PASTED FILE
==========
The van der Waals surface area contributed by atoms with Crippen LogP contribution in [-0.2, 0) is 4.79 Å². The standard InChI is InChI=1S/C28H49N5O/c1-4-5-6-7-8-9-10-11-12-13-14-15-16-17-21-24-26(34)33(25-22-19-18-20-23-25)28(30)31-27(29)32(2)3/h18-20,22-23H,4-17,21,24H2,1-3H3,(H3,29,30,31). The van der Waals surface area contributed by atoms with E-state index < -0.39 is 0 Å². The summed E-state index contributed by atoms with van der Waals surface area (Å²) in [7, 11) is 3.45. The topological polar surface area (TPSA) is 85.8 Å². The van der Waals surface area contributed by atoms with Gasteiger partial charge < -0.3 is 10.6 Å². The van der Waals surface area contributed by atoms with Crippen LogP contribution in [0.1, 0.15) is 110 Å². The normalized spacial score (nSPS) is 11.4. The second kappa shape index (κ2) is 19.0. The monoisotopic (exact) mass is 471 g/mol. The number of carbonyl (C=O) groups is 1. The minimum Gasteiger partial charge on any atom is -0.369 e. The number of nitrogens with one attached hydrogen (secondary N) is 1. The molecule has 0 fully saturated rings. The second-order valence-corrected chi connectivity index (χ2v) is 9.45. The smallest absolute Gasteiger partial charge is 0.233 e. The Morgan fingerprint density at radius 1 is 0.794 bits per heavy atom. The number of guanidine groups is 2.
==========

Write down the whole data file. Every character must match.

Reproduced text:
The van der Waals surface area contributed by atoms with Crippen LogP contribution in [-0.2, 0) is 4.79 Å². The standard InChI is InChI=1S/C28H49N5O/c1-4-5-6-7-8-9-10-11-12-13-14-15-16-17-21-24-26(34)33(25-22-19-18-20-23-25)28(30)31-27(29)32(2)3/h18-20,22-23H,4-17,21,24H2,1-3H3,(H3,29,30,31). The van der Waals surface area contributed by atoms with E-state index < -0.39 is 0 Å². The summed E-state index contributed by atoms with van der Waals surface area (Å²) in [7, 11) is 3.45. The topological polar surface area (TPSA) is 85.8 Å². The van der Waals surface area contributed by atoms with Gasteiger partial charge < -0.3 is 10.6 Å². The van der Waals surface area contributed by atoms with Crippen LogP contribution in [0.1, 0.15) is 110 Å². The normalized spacial score (nSPS) is 11.4. The second kappa shape index (κ2) is 19.0. The monoisotopic (exact) mass is 471 g/mol. The number of carbonyl (C=O) groups is 1. The minimum Gasteiger partial charge on any atom is -0.369 e. The number of nitrogens with one attached hydrogen (secondary N) is 1. The molecule has 0 fully saturated rings. The second-order valence-corrected chi connectivity index (χ2v) is 9.45. The smallest absolute Gasteiger partial charge is 0.233 e. The Morgan fingerprint density at radius 1 is 0.794 bits per heavy atom. The number of guanidine groups is 2.